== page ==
The DeLong Corp — an engineering and construction company specializing in the design and construction of docks and similar structures — evaluated all the problems of TT4, installing in 180 feet of water, and formatted a fair estimate for all three towers. Their estimate for TT4 was a million dollars more than TT1 or TT3, given TT4’s greater depth. J. Rich Steers Inc., a competing engineering and construction company, submitted an estimate in the competition of DeLong and outbid them. Steers’ bid for TT4 was less than a quarter-million higher than their bid for TT3. DeLong would later testify that he assumed lack of knowledge on Steers’ part was the reason for this bid–which failed to consider the depth difference between the two towers. (See the table below.)
J. Rich Steers, Inc. and Morrison-Knudsen, Inc.
Raymond Concrete Pile ad DeLong Corp
Merritt-Chapman and Scott Corp
“The sea doesn’t get tired…”
In a hearing following the disaster, Delong testified the K-bracing for TT4 was the best-known construction method for the situation. He further explained any bracing generates additional resistance against the structure from the sea. To work properly, bracing needs to be left out of the water motion zone, meaning they had to keep bracing below any wave action. He said the use of pins in the legs of the tower would cause trouble because,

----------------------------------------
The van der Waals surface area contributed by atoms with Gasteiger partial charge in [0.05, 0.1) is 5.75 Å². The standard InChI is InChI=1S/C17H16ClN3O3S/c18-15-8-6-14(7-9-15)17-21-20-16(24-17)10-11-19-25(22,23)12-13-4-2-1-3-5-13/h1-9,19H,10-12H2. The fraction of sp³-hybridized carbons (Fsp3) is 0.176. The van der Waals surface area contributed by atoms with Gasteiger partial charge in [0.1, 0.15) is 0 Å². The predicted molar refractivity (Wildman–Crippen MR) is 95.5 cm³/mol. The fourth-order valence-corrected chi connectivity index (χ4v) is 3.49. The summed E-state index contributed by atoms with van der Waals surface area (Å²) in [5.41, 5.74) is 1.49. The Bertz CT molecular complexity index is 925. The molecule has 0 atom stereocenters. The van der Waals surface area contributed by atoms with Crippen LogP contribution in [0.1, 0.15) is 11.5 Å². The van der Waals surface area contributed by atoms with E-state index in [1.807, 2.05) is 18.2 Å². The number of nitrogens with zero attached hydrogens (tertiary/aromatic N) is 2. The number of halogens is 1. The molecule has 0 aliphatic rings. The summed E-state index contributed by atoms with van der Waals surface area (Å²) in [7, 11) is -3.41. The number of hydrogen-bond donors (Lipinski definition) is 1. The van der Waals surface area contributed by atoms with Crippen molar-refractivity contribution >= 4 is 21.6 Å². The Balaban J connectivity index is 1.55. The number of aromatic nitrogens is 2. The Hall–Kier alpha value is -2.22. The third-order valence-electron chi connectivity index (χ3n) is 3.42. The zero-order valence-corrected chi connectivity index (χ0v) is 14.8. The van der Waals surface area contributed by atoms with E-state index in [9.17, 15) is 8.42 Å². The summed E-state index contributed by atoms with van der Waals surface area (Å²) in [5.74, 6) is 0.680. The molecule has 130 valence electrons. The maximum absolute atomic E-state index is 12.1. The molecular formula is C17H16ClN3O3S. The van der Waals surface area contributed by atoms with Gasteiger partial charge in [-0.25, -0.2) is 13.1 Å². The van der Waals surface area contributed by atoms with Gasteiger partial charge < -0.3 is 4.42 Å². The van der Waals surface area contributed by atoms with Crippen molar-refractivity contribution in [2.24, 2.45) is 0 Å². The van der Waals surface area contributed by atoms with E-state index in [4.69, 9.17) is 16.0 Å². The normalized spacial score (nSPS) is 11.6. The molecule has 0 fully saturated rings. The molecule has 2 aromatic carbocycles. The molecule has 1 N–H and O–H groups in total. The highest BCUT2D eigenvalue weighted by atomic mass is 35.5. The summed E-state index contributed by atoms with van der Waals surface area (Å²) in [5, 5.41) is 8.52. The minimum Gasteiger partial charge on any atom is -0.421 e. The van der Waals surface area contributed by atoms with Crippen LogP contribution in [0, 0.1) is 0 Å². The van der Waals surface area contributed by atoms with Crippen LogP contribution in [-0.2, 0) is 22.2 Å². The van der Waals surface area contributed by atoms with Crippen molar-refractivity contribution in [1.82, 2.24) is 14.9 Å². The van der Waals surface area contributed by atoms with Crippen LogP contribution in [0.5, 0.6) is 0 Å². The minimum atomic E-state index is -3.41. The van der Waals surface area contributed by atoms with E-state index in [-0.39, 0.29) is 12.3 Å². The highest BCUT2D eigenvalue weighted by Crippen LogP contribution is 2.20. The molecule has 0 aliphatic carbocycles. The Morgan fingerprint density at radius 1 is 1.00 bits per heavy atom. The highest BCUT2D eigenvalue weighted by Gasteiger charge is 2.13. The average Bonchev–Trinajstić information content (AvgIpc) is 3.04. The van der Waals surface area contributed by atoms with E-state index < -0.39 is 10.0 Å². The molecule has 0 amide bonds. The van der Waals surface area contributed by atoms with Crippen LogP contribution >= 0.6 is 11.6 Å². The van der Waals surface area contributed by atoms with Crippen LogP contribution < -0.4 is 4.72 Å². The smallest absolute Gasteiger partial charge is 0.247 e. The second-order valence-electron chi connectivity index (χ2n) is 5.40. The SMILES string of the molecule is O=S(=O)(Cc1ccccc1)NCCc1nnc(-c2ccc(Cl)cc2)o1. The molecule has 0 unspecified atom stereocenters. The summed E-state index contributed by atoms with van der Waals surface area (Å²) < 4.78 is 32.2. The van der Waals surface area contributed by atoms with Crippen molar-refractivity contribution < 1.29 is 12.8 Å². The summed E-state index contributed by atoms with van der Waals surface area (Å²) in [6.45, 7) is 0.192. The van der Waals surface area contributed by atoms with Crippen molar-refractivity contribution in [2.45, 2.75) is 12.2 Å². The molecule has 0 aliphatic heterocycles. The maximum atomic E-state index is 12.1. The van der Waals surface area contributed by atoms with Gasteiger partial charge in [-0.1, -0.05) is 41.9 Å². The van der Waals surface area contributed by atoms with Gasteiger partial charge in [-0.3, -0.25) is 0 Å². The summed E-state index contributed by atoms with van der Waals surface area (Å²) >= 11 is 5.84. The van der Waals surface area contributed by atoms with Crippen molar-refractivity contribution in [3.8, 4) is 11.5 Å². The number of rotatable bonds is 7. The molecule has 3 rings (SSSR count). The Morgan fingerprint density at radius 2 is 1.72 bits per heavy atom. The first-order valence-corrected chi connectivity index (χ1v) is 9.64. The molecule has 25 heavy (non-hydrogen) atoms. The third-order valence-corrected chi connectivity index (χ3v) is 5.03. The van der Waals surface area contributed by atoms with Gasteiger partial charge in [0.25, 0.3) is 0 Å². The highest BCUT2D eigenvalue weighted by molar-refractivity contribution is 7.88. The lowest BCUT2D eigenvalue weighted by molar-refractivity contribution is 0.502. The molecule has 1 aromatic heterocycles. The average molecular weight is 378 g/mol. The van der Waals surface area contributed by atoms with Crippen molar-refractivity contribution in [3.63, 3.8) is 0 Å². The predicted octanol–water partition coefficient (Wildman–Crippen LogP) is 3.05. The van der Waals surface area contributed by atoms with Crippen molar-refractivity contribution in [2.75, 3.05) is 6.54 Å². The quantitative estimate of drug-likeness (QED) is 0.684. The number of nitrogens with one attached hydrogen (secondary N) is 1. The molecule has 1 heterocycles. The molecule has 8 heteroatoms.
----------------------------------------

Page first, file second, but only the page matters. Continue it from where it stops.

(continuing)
“The sea works on it at all times, causing an impact at the clearance. There is one thing we can all be sure of, the ocean is not going to get tired. You will get tired, or metal, or anything else will tire, before the ocean will get tired.”
According to Mr. DeLong’s testimony, the base of TT4 was not moored deep enough into the seabed. TT2’s bases were sunk 48 feet into the substrate. This was sufficient, based on DeLong’s experience in the Gulf of Mexico. TT4’s base extended just 18 feet into the sand bottom. He would testify, “you are on awful shaky assumptions that 18 or 20 feet is enough.”